Citation: Nature 521, 7552 (2015)
      PubDate: 2015-03-23
      DOI: 10.1038/nature14231
      Issue No: Vol. 521, No. 7552 (2015)
       
  • Lipid nanoparticle siRNA treatment of Ebola-virus-Makona-infected nonhuman
           primates
    • Authors: Emily P. Thi, Chad E. Mire, Amy C. H. Lee, Joan B. Geisbert, Joy Z. Zhou, Krystle N. Agans, Nicholas M. Snead, Daniel J. Deer, Trisha R. Barnard, Karla A. Fenton, Ian MacLachlan, Thomas W. Geisbert
      Pages: 362 - 365
      Abstract: The current outbreak of Ebola virus in West Africa is unprecedented, causing more cases and fatalities than all previous outbreaks combined, and has yet to be controlled. Several post-exposure interventions have been employed under compassionate use to treat patients repatriated to Europe and the United States. However, the in vivo efficacy of these interventions against the new outbreak strain of Ebola virus is unknown. Here we show that lipid-nanoparticle-encapsulated short interfering RNAs (siRNAs) rapidly adapted to target the Makona outbreak strain of Ebola virus are able to protect 100% of rhesus monkeys against lethal challenge when treatment was initiated at 3 days after exposure while animals were viraemic and clinically ill. Although all infected animals showed evidence of advanced disease including abnormal haematology, blood chemistry and coagulopathy, siRNA-treated animals had milder clinical features and fully recovered, while the untreated control animals succumbed to the disease. These results represent the first, to our knowledge, successful demonstration of therapeutic anti-Ebola virus efficacy against the new outbreak strain in nonhuman primates and highlight the rapid development of lipid-nanoparticle-delivered siRNA as a countermeasure against this highly lethal human disease.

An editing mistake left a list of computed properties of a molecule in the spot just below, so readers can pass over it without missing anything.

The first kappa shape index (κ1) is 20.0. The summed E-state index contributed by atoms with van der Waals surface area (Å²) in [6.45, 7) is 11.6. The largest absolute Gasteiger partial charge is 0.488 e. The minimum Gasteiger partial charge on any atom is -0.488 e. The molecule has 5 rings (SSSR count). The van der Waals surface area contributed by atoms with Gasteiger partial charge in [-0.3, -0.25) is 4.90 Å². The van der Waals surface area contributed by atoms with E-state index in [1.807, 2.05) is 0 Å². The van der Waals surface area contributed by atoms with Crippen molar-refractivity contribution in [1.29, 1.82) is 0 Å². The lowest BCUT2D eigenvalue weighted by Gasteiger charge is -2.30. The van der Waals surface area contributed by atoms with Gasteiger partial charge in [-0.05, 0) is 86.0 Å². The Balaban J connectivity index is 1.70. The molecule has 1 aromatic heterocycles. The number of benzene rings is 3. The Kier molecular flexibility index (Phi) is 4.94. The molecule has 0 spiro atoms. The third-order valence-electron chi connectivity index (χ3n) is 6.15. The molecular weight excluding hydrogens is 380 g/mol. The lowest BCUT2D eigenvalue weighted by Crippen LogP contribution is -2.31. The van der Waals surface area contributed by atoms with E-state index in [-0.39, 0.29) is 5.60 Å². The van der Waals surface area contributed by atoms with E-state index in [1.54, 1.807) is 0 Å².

Citation: Nature 521, 7552 (2015)
      PubDate: 2015-04-22
      DOI: 10.1038/nature14442
      Issue No: Vol. 521, No. 7552 (2015)
       
  • Pioneer factors govern super-enhancer dynamics in stem cell plasticity and
           lineage choice
    • Authors: Rene C. Adam, Hanseul Yang, Shira Rockowitz, Samantha B. Larsen, Maria Nikolova, Daniel S. Oristian, Lisa Polak, Meelis Kadaja, Amma Asare, Deyou Zheng, Elaine Fuchs
      Pages: 366 - 370
      Abstract: Adult stem cells occur in niches that balance self-renewal with lineage selection and progression during tissue homeostasis. Following injury, culture or transplantation, stem cells outside their niche often display fate flexibility. Here we show that super-enhancers underlie the identity, lineage commitment and plasticity of adult stem cells in vivo. Using hair follicle as a model, we map the global chromatin domains of hair follicle stem cells and their committed progenitors in their native microenvironments. We show that super-enhancers and their dense clusters (‘epicentres’) of transcription factor binding sites undergo remodelling upon lineage progression. New fate is acquired by decommissioning old and establishing new super-enhancers and/or epicentres, an auto-regulatory process that abates one master regulator subset while enhancing another. We further show that when outside their niche, either in vitro or in wound-repair, hair follicle stem cells dynamically remodel super-enhancers in response to changes in their microenvironment. Intriguingly, some key super-enhancers shift epicentres, enabling their genes to remain active and maintain a transitional state in an ever-changing transcriptional landscape. Finally, we identify SOX9 as a crucial chromatin rheostat of hair follicle stem cell super-enhancers, and provide functional evidence that super-enhancers are dynamic, dense transcription-factor-binding platforms which are acutely sensitive to pioneer master regulators whose levels define not only spatial and temporal features of lineage-status but also stemness, plasticity in transitional states and differentiation.
      Citation: Nature 521, 7552 (2015)
      PubDate: 2015-03-18
      DOI: 10.1038/nature14289
      Issue No: Vol. 521, No. 7552 (2015)
       
  • Recursive splicing in long vertebrate genes
    • Authors: Christopher R. Sibley, Warren Emmett, Lorea Blazquez, Ana Faro, Nejc Haberman, Michael Briese, Daniah Trabzuni, Mina Ryten, Michael E. Weale, John Hardy, Miha Modic, Tomaž Curk, Stephen W. Wilson, Vincent Plagnol, Jernej Ule
      Pages: 371 - 375